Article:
In the 18th century, smuggling was a key part of the economy, with tea, salt, rum and tobacco being some of the things smuggled into the local area. There are records in the national archive showing an extensive smuggling ring run by the Powell and neighbouring Stedman families. The smuggled goods were bought into Penparcau to avoid the excise men stationed in Aberystwyth.
There is also interesting domestic architecture that can be assigned to Richard Emrys Bonsall such as the Ebeneser Chapel, still in use today. The plans for many of these buildings can be found at the National Library of Wales.
A famous feature that existed in Penparcau was the toll house. It was built in 1771 and stood at the southern junction of Penparcau (hence the name Southgate). It was built of local slate stone and was roofed with Pembrokeshire slates. David Jones of Dihewyd was appointed as the first gatekeeper in November 1771, and the first tolls were charged on 23 March 1772. The building contains just one room, one end being used for the collection of tolls. A single fireplace at the opposite end of the house was used for heating and cooking. Toll houses were very unpopular with people in rural areas who had to pay to travel along the roads. At St Fagans the house has been furnished in the style of 1843, the period of the Rebecca Riots when many tollgates were destroyed in Wales. Turnpike Trusts were eventually abolished in 1864 with county councils taking over responsibility for building and maintaining the roads but the Penparcau toll house remained a residence until the 1960s.
The United Kingdom Census 2001 reported that over 40% of the residents of Penparcau spoke Welsh and used Welsh daily, larger than any other individual census zone within that area, when compared to the other census data sets.
The bard and academic writer D. Gwenallt Jones (David James Jones) lived in the area. More recently another resident, Ifan Morgan Jones, won the Daniel Owen Memorial Prize for his novel at the National Eisteddfod of Wales in 2008.
Other notable residents are the Bishop of Bangor, the Right Reverend Andrew John; Mike Jenkins, author, poet and father of Bethan Jenkins, who was brought up in the village as a boy; and the historian Emeritus Professor Geraint Huw Jenkins, who was born and raised in the village. Eurfyl ap Gwilym, a Welsh economist, was from Penparcau.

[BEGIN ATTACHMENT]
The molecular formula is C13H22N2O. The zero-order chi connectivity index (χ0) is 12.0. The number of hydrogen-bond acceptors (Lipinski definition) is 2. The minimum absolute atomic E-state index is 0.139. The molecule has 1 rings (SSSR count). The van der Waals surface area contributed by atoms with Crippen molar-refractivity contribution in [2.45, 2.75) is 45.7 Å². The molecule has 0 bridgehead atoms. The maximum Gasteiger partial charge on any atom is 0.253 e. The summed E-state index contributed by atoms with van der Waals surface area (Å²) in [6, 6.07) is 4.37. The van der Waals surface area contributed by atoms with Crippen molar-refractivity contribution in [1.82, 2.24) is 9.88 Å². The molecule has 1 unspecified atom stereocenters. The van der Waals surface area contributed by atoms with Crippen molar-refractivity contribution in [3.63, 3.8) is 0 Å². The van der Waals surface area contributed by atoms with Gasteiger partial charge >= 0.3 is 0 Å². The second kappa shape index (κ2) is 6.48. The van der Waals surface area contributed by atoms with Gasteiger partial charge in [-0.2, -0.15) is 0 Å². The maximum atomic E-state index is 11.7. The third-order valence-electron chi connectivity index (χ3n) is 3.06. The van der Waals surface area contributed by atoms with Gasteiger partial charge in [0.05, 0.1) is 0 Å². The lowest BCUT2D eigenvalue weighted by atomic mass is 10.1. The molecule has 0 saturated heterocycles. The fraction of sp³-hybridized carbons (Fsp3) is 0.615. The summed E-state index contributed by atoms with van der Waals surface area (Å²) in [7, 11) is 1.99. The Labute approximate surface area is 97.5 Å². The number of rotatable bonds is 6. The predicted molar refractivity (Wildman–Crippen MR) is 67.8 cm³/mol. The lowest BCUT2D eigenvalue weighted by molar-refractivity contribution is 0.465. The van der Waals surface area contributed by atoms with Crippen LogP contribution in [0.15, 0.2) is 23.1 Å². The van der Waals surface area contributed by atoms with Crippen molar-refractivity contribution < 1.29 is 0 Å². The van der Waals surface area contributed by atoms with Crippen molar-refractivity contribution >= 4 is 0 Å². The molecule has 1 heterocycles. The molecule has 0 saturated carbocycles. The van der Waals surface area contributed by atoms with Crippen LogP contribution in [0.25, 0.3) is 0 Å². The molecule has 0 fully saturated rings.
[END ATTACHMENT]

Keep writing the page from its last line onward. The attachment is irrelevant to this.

Aberystwyth-Penparcau is the most populous electoral division in Ceredigion and elects two county councillors.
Penparcau is also the name of the village which covers a portion of the electoral division consisting of the areas of Southgate and Caeffynnon.
Five town councillors represent the ward on the Aberystwyth Town Council, one of the 51 town and community councils in Ceredigion and consists of 19 town councillors elected in five wards. The last elections were held in May 2017.
Penparcau is governed by Ceredigion County Council and Aberystwyth itself elects six of the 42 councillors in five separate wards (Bronglais, Central, North, Rheidol and Penparcau - the Penparcau ward elects two of these). The two county councillors for Aberystwyth-Penparcau, elected in May 2017 were Liberal Democrat and Plaid Cymru.
Sites of Special Scientific Interest
The Penparcau electoral ward stretches from Tan y Bwlch beach to the Rheidol. There are two Sites of Special Scientific Interest and the Pen Dinas and Tan y Bwlch Local Nature Reserves within this area.
Myth, folklore and legend
One of the more unusual residents is the headless dog of Penparcau. The myth tells of how a giant, going to his father's rescue, rode at such a rate that his dog could not keep up with him and its head came off in the leash. The dog now roams, mournfully crying and looking for its long-lost owner. It has also been theorised[by whom?] that the original inhabitants were the same people that made the Banc Ceilliau sun-disc in nearby Cwmystwyth. There are also many stories relating to the pirates that used this part of the coastline such as Bartholomew ‘Black Bart’ Roberts the Pirate.
During one winter in the late 19th century, villagers woke to find mysterious footprints in the fresh snow. It soon became apparent that these had not been made by any human as they were hoofprints made by a creature who walked on two legs and not four. Villagers followed these hoofprints and found that the creature had walked through fields, roads and even managed to walk over walls and roofs in one uninterrupted path. It was believed that the Devil had walked through Penparcau that snowy night and has never been seen back since.
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- 1890 Map of Penparcau
- Penparcau Community Site
- Penparcau Community Forum Site
- Archives of the Royal Commission on the Ancient and Historical Monuments of Wales 1
- Archives of the Royal Commission on the Ancient and Historical Monuments of Wales 2
- Archives of the Royal Commission on the Ancient and Historical Monuments of Wales 3
- www.geograph.co.uk : photos of Penparcau and surrounding area
- A map of the Penparcau ward